My dad was always a healthy man.
He seldom came down with a cold and even in his 70s he wasn’t on any regular medication, other than Omeprezole to quell his chronic acid reflux. Before that he managed it for years with Gaviscon and as a child I remember him swigging from huge bottles of it. He was a sailor but I always thought he looked like a pirate, knocking back his grog.
When he retired Mum and I worried he would be lost without the work he was so passionate about, but he threw himself into cycling, doing up his yacht, Phoenix and making friends in the boat yard. He had just over five years of his well-earned retirement before he was diagnosed with stage four oesophagus cancer. He’d had absolutely no symptoms. It was the secondary cancer they found – a tumour on his shoulder.
Dad had been complaining of pain there for weeks and had even been referred to a physiotherapist for a frozen shoulder. It wasn’t until he fell over in Waitrose that he went for an x-ray and they found it. What followed was a biopsy and three months of investigations with a doctor specialising in ‘cancers of an unknown primary’. At first they thought it might be prostate or blood cancer; then he had a colonoscopy and a gastroscopy. When he finally got his diagnosis the doctor said matter-of-factly: “It’s a shame it wasn’t bowel cancer, that has a much better survival rate than oesophagus.”
Bowel cancer was once considered a ‘bad’ cancer, but according to Cancer Research, UK survival rates have more than doubled in the last 40 years and all people over 55 are sent a screening test. But that doctor was right, oesophagus cancer – of the food pipe – has a much bleaker outlook.
It’s the seventh most common cause of cancer death in the UK – fourth for men – and we have the worst survival record in the world for it. Only 12% of people survive oesophagus cancer for 10 or more years, compared to 53% for bowel cancer, 75% for breast cancer and 78% for prostate cancer. That’s because it’s often not detected until it’s too late, although even those with stage one oesophagus cancer have a relatively low 55% chance of surviving five years or more.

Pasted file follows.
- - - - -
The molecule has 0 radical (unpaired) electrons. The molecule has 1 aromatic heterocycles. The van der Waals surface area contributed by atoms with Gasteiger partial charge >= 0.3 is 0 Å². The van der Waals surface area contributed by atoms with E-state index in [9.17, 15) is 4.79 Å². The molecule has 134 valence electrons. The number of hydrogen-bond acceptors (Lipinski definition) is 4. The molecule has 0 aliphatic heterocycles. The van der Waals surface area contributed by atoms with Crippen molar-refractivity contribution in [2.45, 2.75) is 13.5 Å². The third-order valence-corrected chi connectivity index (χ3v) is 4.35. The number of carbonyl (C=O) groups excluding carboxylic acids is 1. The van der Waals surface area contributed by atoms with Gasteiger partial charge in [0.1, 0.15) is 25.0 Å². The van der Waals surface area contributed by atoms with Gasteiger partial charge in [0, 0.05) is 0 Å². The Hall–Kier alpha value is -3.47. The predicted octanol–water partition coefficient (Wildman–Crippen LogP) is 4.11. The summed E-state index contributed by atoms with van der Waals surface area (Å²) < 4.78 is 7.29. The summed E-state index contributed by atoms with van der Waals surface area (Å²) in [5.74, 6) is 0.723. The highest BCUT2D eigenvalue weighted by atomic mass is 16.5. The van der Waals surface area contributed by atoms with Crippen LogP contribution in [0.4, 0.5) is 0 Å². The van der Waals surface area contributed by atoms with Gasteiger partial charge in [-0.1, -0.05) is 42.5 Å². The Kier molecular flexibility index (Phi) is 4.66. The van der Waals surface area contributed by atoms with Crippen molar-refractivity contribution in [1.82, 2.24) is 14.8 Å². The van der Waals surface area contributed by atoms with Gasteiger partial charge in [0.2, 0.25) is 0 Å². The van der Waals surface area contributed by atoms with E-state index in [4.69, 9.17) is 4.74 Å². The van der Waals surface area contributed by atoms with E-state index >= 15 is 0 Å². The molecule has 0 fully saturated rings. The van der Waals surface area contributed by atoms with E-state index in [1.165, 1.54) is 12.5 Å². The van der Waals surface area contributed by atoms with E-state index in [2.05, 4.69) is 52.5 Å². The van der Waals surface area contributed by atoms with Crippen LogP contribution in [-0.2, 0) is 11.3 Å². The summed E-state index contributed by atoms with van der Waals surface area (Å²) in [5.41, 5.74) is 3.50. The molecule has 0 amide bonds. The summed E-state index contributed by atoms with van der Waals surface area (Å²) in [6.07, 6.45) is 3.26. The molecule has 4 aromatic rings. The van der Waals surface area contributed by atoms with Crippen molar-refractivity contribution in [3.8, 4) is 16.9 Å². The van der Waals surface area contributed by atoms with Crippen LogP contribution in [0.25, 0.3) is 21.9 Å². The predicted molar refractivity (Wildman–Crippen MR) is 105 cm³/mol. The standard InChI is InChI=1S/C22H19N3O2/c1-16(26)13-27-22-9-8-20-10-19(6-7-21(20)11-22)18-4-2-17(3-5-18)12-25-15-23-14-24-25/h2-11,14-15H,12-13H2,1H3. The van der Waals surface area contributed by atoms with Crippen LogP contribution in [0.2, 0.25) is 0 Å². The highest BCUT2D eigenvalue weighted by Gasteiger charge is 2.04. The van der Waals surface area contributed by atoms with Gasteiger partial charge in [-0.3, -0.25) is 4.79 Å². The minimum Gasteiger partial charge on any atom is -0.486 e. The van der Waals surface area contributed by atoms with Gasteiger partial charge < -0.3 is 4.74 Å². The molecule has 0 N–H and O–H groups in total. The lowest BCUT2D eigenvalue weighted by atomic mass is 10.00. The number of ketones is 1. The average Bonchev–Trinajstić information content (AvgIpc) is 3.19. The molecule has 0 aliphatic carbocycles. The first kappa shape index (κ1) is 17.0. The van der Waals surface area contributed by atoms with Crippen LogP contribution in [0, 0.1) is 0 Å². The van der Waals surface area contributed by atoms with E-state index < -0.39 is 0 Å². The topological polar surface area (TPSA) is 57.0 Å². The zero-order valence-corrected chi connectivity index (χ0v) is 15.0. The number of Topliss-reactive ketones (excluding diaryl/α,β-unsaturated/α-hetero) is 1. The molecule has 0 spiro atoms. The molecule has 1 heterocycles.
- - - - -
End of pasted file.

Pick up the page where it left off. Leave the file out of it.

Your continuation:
Heartburn Cancer UK raises awareness of Barrett’s oesophagus, a condition that occurs when the cells lining the gullet are too exposed to acid and change shape. Ten per cent of people with chronic heartburn unknowingly have Barrett’s and one in 10 of those will go on to develop cancer.
Imagine if my dad had known all this – he might have started taking properly prescribed medication years earlier, instead of just knocking back the Gaviscon. And if he’d known that he had Barrett’s he would have had regular check-ups and his cancer could have been detected earlier. The burning question for me is: would he still be here? I think the answer is yes.
My dad loved life. He had so much more to give, so many adventures planned, and he’s terribly missed by everyone who knew him. I donate to Heartburn Cancer UK to make sure everyone knows that heartburn isn’t always harmless.
Education is key
Tell your friends and family about the dangers of persistant heartburn and find out how you can hugely reduce the risk of getting oesophagus cancer heartburncanceruk.org
- 59% of oesophagus cancer is preventable, compared to 38% of other cancers
- 8000 die of oesophageal cancer in the UK each year
- Oesophagus cancer rates in men have risen by 57% since the early 1970s – 9% for women
- Just 12% of people survive oesophagus cancer for 10 or more years